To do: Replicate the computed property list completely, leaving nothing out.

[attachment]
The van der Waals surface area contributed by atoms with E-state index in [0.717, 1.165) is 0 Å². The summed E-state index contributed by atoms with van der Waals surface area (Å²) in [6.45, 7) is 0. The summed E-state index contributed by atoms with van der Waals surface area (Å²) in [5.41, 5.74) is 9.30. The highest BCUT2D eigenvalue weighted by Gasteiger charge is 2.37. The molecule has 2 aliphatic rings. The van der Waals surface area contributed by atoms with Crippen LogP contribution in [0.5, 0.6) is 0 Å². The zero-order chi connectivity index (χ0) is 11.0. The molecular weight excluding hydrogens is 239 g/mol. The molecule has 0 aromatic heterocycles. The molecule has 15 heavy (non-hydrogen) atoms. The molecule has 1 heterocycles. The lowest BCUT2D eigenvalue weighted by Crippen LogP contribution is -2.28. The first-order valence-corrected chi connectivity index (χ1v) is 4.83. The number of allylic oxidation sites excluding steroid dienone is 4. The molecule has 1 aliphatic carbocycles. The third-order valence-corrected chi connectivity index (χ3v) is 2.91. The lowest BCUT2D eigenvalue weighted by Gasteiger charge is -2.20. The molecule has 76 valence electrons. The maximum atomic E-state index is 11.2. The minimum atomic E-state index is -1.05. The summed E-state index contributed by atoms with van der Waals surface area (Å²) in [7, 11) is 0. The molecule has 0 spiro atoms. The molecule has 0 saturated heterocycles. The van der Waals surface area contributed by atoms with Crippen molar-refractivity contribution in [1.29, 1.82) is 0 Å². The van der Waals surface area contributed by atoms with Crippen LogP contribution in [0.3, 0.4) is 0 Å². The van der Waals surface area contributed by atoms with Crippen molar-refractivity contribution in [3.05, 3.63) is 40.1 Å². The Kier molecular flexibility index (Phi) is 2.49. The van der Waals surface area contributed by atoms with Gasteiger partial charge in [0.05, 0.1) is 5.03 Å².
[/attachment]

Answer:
The van der Waals surface area contributed by atoms with E-state index in [0.717, 1.165) is 0 Å². The summed E-state index contributed by atoms with van der Waals surface area (Å²) in [6.45, 7) is 0. The summed E-state index contributed by atoms with van der Waals surface area (Å²) in [5.41, 5.74) is 9.30. The highest BCUT2D eigenvalue weighted by Gasteiger charge is 2.37. The molecule has 2 aliphatic rings. The van der Waals surface area contributed by atoms with Crippen LogP contribution in [0.5, 0.6) is 0 Å². The zero-order chi connectivity index (χ0) is 11.0. The molecular weight excluding hydrogens is 239 g/mol. The molecule has 0 aromatic heterocycles. The molecule has 15 heavy (non-hydrogen) atoms. The molecule has 1 heterocycles. The lowest BCUT2D eigenvalue weighted by Crippen LogP contribution is -2.28. The first-order valence-corrected chi connectivity index (χ1v) is 4.83. The number of allylic oxidation sites excluding steroid dienone is 4. The molecule has 1 aliphatic carbocycles. The third-order valence-corrected chi connectivity index (χ3v) is 2.91. The lowest BCUT2D eigenvalue weighted by Gasteiger charge is -2.20. The molecule has 76 valence electrons. The maximum atomic E-state index is 11.2. The minimum atomic E-state index is -1.05. The summed E-state index contributed by atoms with van der Waals surface area (Å²) in [7, 11) is 0. The molecule has 0 spiro atoms. The molecule has 0 saturated heterocycles. The van der Waals surface area contributed by atoms with Crippen molar-refractivity contribution in [1.29, 1.82) is 0 Å². The van der Waals surface area contributed by atoms with Crippen LogP contribution in [0.3, 0.4) is 0 Å². The van der Waals surface area contributed by atoms with Crippen molar-refractivity contribution in [3.05, 3.63) is 40.1 Å². The Kier molecular flexibility index (Phi) is 2.49. The van der Waals surface area contributed by atoms with Gasteiger partial charge in [0.05, 0.1) is 5.03 Å².